Beneath the village lies an abundance of water. Water was drawn from the many village wells before mains water arrived in Chitterne 40 years ago. In 1988 Wessex Water sank boreholes at the village outskirts to tap into this resource and built a new pumping station at Chitterne to serve West Wiltshire and the village itself. Broadband came to the village in 2005 but there is no mobile phone signal, no mains gas and no sewerage, except for a small plant at St. Mary's Close. The village school closed in 1967. The children attend Codford (Wylye Valley School) or Tilshead (St. Thomas a Becket).

In 1930 it was touch and go whether Chitterne would succumb to the eventual fate of Imber and be taken over for military training. At the time Edith Olivier described Chitterne as having "a grand spaciousness about its fields" and a "dignity of its own", so it would have been a great loss.

CouncilWiltshire Council
Web Sitewww.wiltshire.gov.uk
Parish CouncilChitterne Parish Council
Parish Web Site 
Parish Emailavneal@btopenworld.com

Churches: Information on both current and disused churches and chapels.

Schools: Information on both current and closed schools.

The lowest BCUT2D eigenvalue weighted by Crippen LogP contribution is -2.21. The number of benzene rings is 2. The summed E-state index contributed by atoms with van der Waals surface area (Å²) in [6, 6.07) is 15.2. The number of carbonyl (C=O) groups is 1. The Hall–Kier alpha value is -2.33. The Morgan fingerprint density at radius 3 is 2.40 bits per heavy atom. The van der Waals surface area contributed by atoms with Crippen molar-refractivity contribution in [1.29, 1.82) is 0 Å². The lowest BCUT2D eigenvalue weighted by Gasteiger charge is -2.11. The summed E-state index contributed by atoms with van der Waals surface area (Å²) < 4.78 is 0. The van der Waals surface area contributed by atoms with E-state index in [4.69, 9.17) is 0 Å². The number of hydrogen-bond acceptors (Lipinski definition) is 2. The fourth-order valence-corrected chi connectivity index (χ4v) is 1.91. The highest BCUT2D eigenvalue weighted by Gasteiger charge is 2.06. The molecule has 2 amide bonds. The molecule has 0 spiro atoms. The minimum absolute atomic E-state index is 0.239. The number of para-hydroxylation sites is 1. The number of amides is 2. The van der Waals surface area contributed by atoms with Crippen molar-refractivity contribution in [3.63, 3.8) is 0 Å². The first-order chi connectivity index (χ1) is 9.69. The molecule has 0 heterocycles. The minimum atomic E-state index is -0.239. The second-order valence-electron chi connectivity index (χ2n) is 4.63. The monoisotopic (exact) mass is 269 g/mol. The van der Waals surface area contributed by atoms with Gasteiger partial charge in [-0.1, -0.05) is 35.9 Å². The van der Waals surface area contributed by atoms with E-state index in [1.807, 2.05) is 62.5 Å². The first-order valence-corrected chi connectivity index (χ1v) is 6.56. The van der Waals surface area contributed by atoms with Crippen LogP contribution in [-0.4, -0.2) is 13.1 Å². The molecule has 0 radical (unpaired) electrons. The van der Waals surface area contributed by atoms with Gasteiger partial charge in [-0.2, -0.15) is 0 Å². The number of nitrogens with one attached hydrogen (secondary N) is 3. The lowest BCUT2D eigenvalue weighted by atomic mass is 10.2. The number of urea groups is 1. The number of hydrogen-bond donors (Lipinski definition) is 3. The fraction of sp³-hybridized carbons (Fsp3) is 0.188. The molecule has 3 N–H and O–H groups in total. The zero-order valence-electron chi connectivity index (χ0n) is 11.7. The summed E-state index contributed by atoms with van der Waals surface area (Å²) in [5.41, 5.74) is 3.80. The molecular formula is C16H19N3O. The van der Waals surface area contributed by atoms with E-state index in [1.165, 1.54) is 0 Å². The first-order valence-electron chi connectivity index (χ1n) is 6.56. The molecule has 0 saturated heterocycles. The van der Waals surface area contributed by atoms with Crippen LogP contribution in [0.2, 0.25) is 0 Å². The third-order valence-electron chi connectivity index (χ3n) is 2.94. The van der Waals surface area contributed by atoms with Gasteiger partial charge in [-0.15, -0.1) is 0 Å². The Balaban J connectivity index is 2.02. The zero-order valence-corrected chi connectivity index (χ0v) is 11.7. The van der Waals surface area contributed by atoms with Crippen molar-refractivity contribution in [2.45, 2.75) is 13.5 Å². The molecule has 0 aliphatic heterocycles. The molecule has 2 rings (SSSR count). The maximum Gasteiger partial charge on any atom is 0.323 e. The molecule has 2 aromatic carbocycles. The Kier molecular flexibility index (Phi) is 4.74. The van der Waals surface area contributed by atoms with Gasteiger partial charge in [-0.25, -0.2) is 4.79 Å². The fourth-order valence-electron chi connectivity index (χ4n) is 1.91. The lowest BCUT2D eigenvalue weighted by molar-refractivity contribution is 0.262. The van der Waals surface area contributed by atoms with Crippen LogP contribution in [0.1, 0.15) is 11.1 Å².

Population 1801 - 2011

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The Victoria History of Wiltshire (opens in new window) is a partnership between local authorities and the Institute of Historical Research at London University. The History of Wiltshire is now the largest county history in the country and is still growing. The volumes are divided between general and topographical with Volumes One to Five covering subjects such as prehistory, ecclesiastical, economic and political history. The Volumes from Six onwards are topographical and will ultimately provide a comprehensive and systematic history of every single town and parish in the county.

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Newspapers from 1738: These newspapers covered this community at different times. Newspaper titles in bold text are either the ones you should check first for information about this community.


Maps: listed are maps on which you can find this community. All maps are Ordnance Survey maps.


Archaeological Sites: A Sites and Monuments Record (opens new window) is maintained by the County Archaeology Service and covers some 20,000 sites. The Wiltshire Archaeological and Natural History Society was formed in 1853 and have been publishing an annual journal since 1854. The journal contains both substantial articles and shorter notes on archaeological excavations, finds, museum objects, local history, genealogy and natural history.

Folk Arts:

Folk Songs from Chitterne

Folk Biographies from Chitterne

Folk Plays from Chitterne

History of Buildings: The collections of the Wiltshire Buildings Record are housed in the Wiltshire & Swindon History Centre at Chippenham.

Listed Buildings: The number of buildings, or groups of buildings, listed as being of architectural or historic importance is 36. There are three Grade II* buildings, the Church of All Saints, the Chapel of St. Mary, and the Gatehouse.

English Heritage and National Monuments Record

Local Authors: There could be an author who was born or has lived in this community.